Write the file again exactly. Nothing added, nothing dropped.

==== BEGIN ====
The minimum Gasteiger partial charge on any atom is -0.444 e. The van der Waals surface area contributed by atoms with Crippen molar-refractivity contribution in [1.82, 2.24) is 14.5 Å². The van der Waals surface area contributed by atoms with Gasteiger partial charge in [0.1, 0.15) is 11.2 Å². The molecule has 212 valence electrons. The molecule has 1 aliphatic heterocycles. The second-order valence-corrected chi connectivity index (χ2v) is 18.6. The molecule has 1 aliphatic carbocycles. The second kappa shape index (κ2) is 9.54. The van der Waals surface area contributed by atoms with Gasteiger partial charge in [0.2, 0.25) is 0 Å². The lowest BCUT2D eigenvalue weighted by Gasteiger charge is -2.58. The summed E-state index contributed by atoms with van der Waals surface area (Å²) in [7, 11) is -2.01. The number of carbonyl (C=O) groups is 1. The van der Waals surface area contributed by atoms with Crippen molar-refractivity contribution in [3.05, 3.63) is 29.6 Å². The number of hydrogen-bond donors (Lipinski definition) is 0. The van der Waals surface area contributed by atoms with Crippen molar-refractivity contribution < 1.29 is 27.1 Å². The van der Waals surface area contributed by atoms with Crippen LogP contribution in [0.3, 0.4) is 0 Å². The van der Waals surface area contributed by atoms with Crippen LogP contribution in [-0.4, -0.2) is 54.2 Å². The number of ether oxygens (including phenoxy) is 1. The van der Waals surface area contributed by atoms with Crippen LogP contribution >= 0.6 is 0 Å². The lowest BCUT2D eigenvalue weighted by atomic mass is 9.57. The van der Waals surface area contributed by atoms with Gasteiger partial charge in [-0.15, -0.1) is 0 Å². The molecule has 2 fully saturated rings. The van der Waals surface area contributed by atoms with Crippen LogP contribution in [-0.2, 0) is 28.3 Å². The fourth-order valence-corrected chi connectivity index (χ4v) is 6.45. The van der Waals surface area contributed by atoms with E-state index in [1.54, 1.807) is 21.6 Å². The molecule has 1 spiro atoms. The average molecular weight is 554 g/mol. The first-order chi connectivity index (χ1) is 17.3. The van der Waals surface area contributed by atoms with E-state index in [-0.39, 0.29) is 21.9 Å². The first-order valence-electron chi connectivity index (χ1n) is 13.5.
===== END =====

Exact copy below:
The minimum Gasteiger partial charge on any atom is -0.444 e. The van der Waals surface area contributed by atoms with Crippen molar-refractivity contribution in [1.82, 2.24) is 14.5 Å². The van der Waals surface area contributed by atoms with Gasteiger partial charge in [0.1, 0.15) is 11.2 Å². The molecule has 212 valence electrons. The molecule has 1 aliphatic heterocycles. The second-order valence-corrected chi connectivity index (χ2v) is 18.6. The molecule has 1 aliphatic carbocycles. The second kappa shape index (κ2) is 9.54. The van der Waals surface area contributed by atoms with Gasteiger partial charge in [0.2, 0.25) is 0 Å². The lowest BCUT2D eigenvalue weighted by Gasteiger charge is -2.58. The summed E-state index contributed by atoms with van der Waals surface area (Å²) in [7, 11) is -2.01. The number of carbonyl (C=O) groups is 1. The van der Waals surface area contributed by atoms with Crippen molar-refractivity contribution in [3.05, 3.63) is 29.6 Å². The number of hydrogen-bond donors (Lipinski definition) is 0. The van der Waals surface area contributed by atoms with Crippen molar-refractivity contribution < 1.29 is 27.1 Å². The van der Waals surface area contributed by atoms with Crippen LogP contribution in [0.3, 0.4) is 0 Å². The van der Waals surface area contributed by atoms with Crippen LogP contribution in [-0.4, -0.2) is 54.2 Å². The number of ether oxygens (including phenoxy) is 1. The van der Waals surface area contributed by atoms with Crippen LogP contribution >= 0.6 is 0 Å². The lowest BCUT2D eigenvalue weighted by atomic mass is 9.57. The van der Waals surface area contributed by atoms with Gasteiger partial charge in [-0.15, -0.1) is 0 Å². The molecule has 2 fully saturated rings. The van der Waals surface area contributed by atoms with Crippen LogP contribution in [-0.2, 0) is 28.3 Å². The fourth-order valence-corrected chi connectivity index (χ4v) is 6.45. The van der Waals surface area contributed by atoms with E-state index in [1.54, 1.807) is 21.6 Å². The molecule has 1 spiro atoms. The average molecular weight is 554 g/mol. The first-order chi connectivity index (χ1) is 17.3. The van der Waals surface area contributed by atoms with E-state index in [-0.39, 0.29) is 21.9 Å². The first-order valence-electron chi connectivity index (χ1n) is 13.5.